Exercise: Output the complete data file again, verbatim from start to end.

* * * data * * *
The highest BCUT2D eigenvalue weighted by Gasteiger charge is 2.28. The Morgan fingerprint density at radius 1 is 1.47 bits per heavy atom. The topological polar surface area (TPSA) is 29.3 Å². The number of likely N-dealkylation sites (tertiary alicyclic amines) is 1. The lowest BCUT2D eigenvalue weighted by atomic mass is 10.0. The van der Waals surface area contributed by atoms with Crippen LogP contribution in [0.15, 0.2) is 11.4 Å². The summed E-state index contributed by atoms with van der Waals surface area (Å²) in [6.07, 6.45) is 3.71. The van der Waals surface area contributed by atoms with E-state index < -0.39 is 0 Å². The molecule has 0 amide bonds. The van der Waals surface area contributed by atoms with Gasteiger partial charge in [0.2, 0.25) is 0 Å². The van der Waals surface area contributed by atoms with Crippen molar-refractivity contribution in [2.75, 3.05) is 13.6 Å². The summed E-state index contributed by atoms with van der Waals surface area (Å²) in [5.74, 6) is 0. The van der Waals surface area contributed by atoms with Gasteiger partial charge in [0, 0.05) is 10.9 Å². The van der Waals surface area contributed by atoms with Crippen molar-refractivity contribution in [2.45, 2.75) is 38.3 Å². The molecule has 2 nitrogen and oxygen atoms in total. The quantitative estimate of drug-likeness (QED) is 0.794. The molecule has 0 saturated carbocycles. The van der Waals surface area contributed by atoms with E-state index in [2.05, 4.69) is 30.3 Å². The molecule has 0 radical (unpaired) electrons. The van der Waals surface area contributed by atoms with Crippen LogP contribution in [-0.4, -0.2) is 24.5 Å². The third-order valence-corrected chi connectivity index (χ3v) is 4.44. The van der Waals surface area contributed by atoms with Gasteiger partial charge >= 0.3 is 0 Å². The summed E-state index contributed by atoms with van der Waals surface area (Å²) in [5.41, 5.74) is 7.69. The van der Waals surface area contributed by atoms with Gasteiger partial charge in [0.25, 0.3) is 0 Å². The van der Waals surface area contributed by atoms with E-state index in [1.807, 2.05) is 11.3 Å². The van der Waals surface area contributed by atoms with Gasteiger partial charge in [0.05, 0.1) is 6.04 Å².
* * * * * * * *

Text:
The highest BCUT2D eigenvalue weighted by Gasteiger charge is 2.28. The Morgan fingerprint density at radius 1 is 1.47 bits per heavy atom. The topological polar surface area (TPSA) is 29.3 Å². The number of likely N-dealkylation sites (tertiary alicyclic amines) is 1. The lowest BCUT2D eigenvalue weighted by atomic mass is 10.0. The van der Waals surface area contributed by atoms with Crippen LogP contribution in [0.15, 0.2) is 11.4 Å². The summed E-state index contributed by atoms with van der Waals surface area (Å²) in [6.07, 6.45) is 3.71. The van der Waals surface area contributed by atoms with E-state index < -0.39 is 0 Å². The molecule has 0 amide bonds. The van der Waals surface area contributed by atoms with Gasteiger partial charge in [0.2, 0.25) is 0 Å². The van der Waals surface area contributed by atoms with Crippen molar-refractivity contribution in [2.75, 3.05) is 13.6 Å². The summed E-state index contributed by atoms with van der Waals surface area (Å²) in [5.74, 6) is 0. The van der Waals surface area contributed by atoms with Gasteiger partial charge in [0, 0.05) is 10.9 Å². The van der Waals surface area contributed by atoms with Crippen molar-refractivity contribution in [2.45, 2.75) is 38.3 Å². The molecule has 2 nitrogen and oxygen atoms in total. The quantitative estimate of drug-likeness (QED) is 0.794. The molecule has 0 saturated carbocycles. The van der Waals surface area contributed by atoms with E-state index in [2.05, 4.69) is 30.3 Å². The molecule has 0 radical (unpaired) electrons. The van der Waals surface area contributed by atoms with Crippen LogP contribution in [-0.4, -0.2) is 24.5 Å². The third-order valence-corrected chi connectivity index (χ3v) is 4.44. The van der Waals surface area contributed by atoms with Gasteiger partial charge >= 0.3 is 0 Å². The summed E-state index contributed by atoms with van der Waals surface area (Å²) in [5.41, 5.74) is 7.69. The van der Waals surface area contributed by atoms with Gasteiger partial charge in [0.25, 0.3) is 0 Å². The van der Waals surface area contributed by atoms with E-state index in [1.807, 2.05) is 11.3 Å². The van der Waals surface area contributed by atoms with Gasteiger partial charge in [0.05, 0.1) is 6.04 Å².